If you’re a local, you’ll probably spend most of your time hiking off the side of Wawa chair into Side Door or Back Door.

These are two incredible backcountry rollercoaster rides that follow a snowy creek back to the Wolverine chairlift.

It’s a great way to cross over to Goats eye from the upper mountain, without having to take the boring, flat traverse.

Look for the wooden door frames to nowhere off to the right of the Wawa chairlift.

Do not attempt these unless you can find someone that’s already done them before and can show you the way.

Two more things to note:

  • You’ll have to leave the ski resort boundary. Nobody is going to come and save you if you get into trouble and your insurance might not cover you if you get injured. Know what you’re getting into. There are plenty of trees and hazards on this route so it’s not for beginners. Also, avoid this route if it hasn’t snowed in a while, the tight river creek can get very gnarly and icy in marginal conditions

  • You have to walk/hike to get to these routes. Be prepared to take your skis/board off and get sweaty

Plenty of Easy Terrain

Photo Credit: Noel Hendrickson / Banff & Lake Louise Tourism

I’ve been waxing lyrical about all the advanced terrain, but Sunshine is also a fantastic resort for beginners.

As I mentioned earlier, this is where I spent my season learning to become a ski instructor, and there is no better place in the Rockies (aside from maybe Nakiska) for beginners to learn how to ski (or snowboard).

At Sunshine, there’s far more beginner terrain compared to resorts like Kicking Horse or Revelstoke, so it’s the perfect place to start out.

Head to the Strawberry or Mt. Standish, Jack Rabbit or Wolverine chairlifts and you’ll find plenty of easy green and blue runs for beginners.

The other great thing about Sunshine is that most of the beginner runs (on the upper mountain) lead back to main lodge. Meaning it’s easy to take a quick time out when you start to get tired.

It’s not like the French Alps where you can suddenly find yourself exhausted, alone and three villages over.

Heated Chair Lifts

Teepee town heated chairlift Sunshine Village

To anyone from Europe, yes, I know this is something we’ve had for decades, but until recently Canada had a grand total of ZERO heated chairlifts.

Finally, a few years ago Sunshine Village finally installed Canada’s first heated lift; the heated Teepee town LX lift.

It turned a notoriously windy, precarious and tortuous two person chairlift ride into the best new chairlift in Canada.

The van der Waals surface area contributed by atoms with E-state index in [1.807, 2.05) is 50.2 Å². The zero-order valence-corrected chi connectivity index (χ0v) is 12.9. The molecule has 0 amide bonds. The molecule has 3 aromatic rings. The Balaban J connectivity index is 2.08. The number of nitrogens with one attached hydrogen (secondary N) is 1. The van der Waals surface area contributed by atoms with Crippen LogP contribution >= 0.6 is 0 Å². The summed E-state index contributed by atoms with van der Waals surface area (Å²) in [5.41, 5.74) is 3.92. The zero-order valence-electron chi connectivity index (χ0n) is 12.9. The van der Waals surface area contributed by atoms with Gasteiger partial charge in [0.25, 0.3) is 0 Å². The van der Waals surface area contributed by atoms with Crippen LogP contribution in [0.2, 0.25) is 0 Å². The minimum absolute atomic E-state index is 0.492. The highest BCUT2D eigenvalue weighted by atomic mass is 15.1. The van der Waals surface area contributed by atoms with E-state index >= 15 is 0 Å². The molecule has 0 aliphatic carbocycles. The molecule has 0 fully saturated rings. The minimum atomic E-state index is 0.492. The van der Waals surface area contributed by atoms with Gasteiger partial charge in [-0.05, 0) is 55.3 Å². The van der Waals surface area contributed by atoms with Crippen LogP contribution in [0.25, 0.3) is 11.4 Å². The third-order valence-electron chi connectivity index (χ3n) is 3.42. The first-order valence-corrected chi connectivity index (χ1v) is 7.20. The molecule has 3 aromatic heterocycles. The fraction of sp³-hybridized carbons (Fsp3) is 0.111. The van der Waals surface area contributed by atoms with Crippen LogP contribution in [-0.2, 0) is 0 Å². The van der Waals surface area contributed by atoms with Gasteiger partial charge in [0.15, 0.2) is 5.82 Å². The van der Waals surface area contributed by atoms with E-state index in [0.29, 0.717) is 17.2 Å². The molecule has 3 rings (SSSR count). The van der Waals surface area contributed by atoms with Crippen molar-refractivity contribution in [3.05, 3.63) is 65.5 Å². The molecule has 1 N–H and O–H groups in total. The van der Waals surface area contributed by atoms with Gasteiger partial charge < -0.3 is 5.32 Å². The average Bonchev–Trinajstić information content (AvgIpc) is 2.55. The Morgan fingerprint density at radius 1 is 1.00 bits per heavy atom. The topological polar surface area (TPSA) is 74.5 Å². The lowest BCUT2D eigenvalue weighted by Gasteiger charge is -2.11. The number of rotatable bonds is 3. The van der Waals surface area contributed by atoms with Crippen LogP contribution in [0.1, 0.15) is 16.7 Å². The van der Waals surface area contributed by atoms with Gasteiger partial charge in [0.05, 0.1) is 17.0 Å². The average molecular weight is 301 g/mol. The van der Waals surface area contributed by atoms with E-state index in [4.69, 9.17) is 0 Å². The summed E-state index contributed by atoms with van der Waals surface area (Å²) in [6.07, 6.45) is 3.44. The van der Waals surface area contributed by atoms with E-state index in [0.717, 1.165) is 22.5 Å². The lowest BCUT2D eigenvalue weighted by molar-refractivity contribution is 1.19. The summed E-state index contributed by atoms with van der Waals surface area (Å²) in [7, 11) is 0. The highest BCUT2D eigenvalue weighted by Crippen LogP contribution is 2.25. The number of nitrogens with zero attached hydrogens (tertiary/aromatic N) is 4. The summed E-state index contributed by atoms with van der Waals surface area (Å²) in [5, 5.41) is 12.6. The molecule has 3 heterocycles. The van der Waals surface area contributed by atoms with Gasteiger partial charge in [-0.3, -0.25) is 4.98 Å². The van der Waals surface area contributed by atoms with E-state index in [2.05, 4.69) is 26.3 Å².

Just another reason why I love sunshine!

Part of the Mountain Collective

In case you haven’t heard, the Mountain Collective Ski Pass is an incredible new way to experience a variety of ski resorts around the world for a HUGE discount.

When you buy a Mountain Collective Pass, you get 2 days at 18 ski resorts around the world (36 days of skiing). There are resorts in Canada, USA, Chile, New Zealand, Japan, France and Australia.

At only $449 USD for adults, you’re looking at $12.50USD per day if you manage to use all 36 days. That is RIDICULOUS considering most ski resorts are well over $100 per day normally.

In case you haven’t already figured it out yet, Sunshine Village is one of the resorts in the Mountain Collective ski pass, so if you came to the area you could easily bang out 2 days at Sunshine for next to nothing!

You also have the nearby Revelstoke and Lake Louise Ski Resorts on the collective pass, meaning you can easily ski 6 days here at a huge discount.

We did the math, and even if you bought the pass and only skied those 6 days, you’d still save almost $150USD compared to if you only bought day passes.

Absolute no brainer. (Tickets for the 2019/2020 season are no longer available, but you can sign up for alerts about the 2020/2021 ticket release)

The 5km Ski Out

Even without talking about the ski resort itself, Sunshine Village has an amazing ski out that runs from the Gondola middle station, all the way down to the parking lot.

It’s 5km of high speed fun, and the perfect way to end any day up on the ski hill.

Of course, you can also take the gondola back down again if you’re already spent, but I can personally never resist one last opportunity to get in a couple more turns.

By the way, the ski out is designated as a slow skiing zone, so unless it’s super quiet, it can be a slalom of beginner skiers. Please be careful and only ski fast if it’s safe to do so.

Plenty of Exciting Features

Sunshine just isn’t like your typical ski resort. The topography is a wide bowl with plenty of hidden gems, cornices, cliffs, trees and drops.

Photo Credit: Kyle Mulder + Banff Sunshine Village

On any given mountain, you can be cruising down a green run and with a quick turn you’ll suddenly be hucking it off an awesome natural kicker into a soft powder cushion below.

It’s seriously heaven for all abilities.